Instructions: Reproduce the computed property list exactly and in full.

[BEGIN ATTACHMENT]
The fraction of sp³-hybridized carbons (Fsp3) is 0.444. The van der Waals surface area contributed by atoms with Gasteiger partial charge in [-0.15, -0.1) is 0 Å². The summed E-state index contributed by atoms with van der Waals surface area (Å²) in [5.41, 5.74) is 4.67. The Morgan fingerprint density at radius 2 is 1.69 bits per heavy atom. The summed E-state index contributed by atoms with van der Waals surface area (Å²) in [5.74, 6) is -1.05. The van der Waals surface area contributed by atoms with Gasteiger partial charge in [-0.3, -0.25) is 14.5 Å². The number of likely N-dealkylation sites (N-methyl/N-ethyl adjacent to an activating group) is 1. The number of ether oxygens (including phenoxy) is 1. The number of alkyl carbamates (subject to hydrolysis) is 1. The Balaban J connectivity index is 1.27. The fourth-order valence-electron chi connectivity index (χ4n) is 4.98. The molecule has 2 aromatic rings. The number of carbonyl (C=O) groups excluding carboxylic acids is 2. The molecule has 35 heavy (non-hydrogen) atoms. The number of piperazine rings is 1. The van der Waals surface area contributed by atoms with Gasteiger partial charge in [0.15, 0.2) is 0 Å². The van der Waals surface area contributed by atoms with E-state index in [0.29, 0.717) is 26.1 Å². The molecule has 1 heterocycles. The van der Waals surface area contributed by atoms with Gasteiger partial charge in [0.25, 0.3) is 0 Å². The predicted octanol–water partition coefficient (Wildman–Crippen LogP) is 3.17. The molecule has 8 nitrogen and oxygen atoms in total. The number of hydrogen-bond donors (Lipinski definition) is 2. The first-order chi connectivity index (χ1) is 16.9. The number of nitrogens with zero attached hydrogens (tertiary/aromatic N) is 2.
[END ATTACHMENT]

The fraction of sp³-hybridized carbons (Fsp3) is 0.444. The van der Waals surface area contributed by atoms with Gasteiger partial charge in [-0.15, -0.1) is 0 Å². The summed E-state index contributed by atoms with van der Waals surface area (Å²) in [5.41, 5.74) is 4.67. The Morgan fingerprint density at radius 2 is 1.69 bits per heavy atom. The summed E-state index contributed by atoms with van der Waals surface area (Å²) in [5.74, 6) is -1.05. The van der Waals surface area contributed by atoms with Gasteiger partial charge in [-0.3, -0.25) is 14.5 Å². The number of likely N-dealkylation sites (N-methyl/N-ethyl adjacent to an activating group) is 1. The number of ether oxygens (including phenoxy) is 1. The number of alkyl carbamates (subject to hydrolysis) is 1. The Balaban J connectivity index is 1.27. The fourth-order valence-electron chi connectivity index (χ4n) is 4.98. The molecule has 2 aromatic rings. The number of carbonyl (C=O) groups excluding carboxylic acids is 2. The molecule has 35 heavy (non-hydrogen) atoms. The number of piperazine rings is 1. The van der Waals surface area contributed by atoms with Gasteiger partial charge in [0.15, 0.2) is 0 Å². The van der Waals surface area contributed by atoms with E-state index in [0.29, 0.717) is 26.1 Å². The molecule has 1 heterocycles. The van der Waals surface area contributed by atoms with Gasteiger partial charge in [0.25, 0.3) is 0 Å². The predicted octanol–water partition coefficient (Wildman–Crippen LogP) is 3.17. The molecule has 8 nitrogen and oxygen atoms in total. The number of hydrogen-bond donors (Lipinski definition) is 2. The first-order chi connectivity index (χ1) is 16.9. The number of nitrogens with zero attached hydrogens (tertiary/aromatic N) is 2.